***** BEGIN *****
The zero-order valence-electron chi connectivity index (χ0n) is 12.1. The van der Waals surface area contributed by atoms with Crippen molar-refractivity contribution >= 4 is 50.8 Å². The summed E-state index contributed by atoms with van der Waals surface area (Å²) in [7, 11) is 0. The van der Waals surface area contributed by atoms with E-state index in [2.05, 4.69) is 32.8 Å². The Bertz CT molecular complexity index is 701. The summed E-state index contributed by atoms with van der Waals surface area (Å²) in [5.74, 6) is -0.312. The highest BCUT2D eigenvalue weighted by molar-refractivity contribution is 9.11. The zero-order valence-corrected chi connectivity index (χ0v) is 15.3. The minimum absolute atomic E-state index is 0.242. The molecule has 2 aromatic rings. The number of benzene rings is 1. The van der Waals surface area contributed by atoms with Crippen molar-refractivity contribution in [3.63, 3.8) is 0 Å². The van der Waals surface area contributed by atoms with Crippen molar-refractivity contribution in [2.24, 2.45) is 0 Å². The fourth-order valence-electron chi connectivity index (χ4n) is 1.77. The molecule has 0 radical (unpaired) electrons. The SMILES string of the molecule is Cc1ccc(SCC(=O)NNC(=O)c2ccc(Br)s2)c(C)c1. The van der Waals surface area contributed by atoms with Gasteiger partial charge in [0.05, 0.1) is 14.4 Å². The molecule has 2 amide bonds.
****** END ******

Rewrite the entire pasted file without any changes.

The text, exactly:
The zero-order valence-electron chi connectivity index (χ0n) is 12.1. The van der Waals surface area contributed by atoms with Crippen molar-refractivity contribution >= 4 is 50.8 Å². The summed E-state index contributed by atoms with van der Waals surface area (Å²) in [7, 11) is 0. The van der Waals surface area contributed by atoms with E-state index in [2.05, 4.69) is 32.8 Å². The Bertz CT molecular complexity index is 701. The summed E-state index contributed by atoms with van der Waals surface area (Å²) in [5.74, 6) is -0.312. The highest BCUT2D eigenvalue weighted by molar-refractivity contribution is 9.11. The zero-order valence-corrected chi connectivity index (χ0v) is 15.3. The minimum absolute atomic E-state index is 0.242. The molecule has 2 aromatic rings. The number of benzene rings is 1. The van der Waals surface area contributed by atoms with Crippen molar-refractivity contribution in [3.63, 3.8) is 0 Å². The van der Waals surface area contributed by atoms with Crippen molar-refractivity contribution in [2.24, 2.45) is 0 Å². The fourth-order valence-electron chi connectivity index (χ4n) is 1.77. The molecule has 0 radical (unpaired) electrons. The SMILES string of the molecule is Cc1ccc(SCC(=O)NNC(=O)c2ccc(Br)s2)c(C)c1. The van der Waals surface area contributed by atoms with Gasteiger partial charge in [0.05, 0.1) is 14.4 Å². The molecule has 2 amide bonds.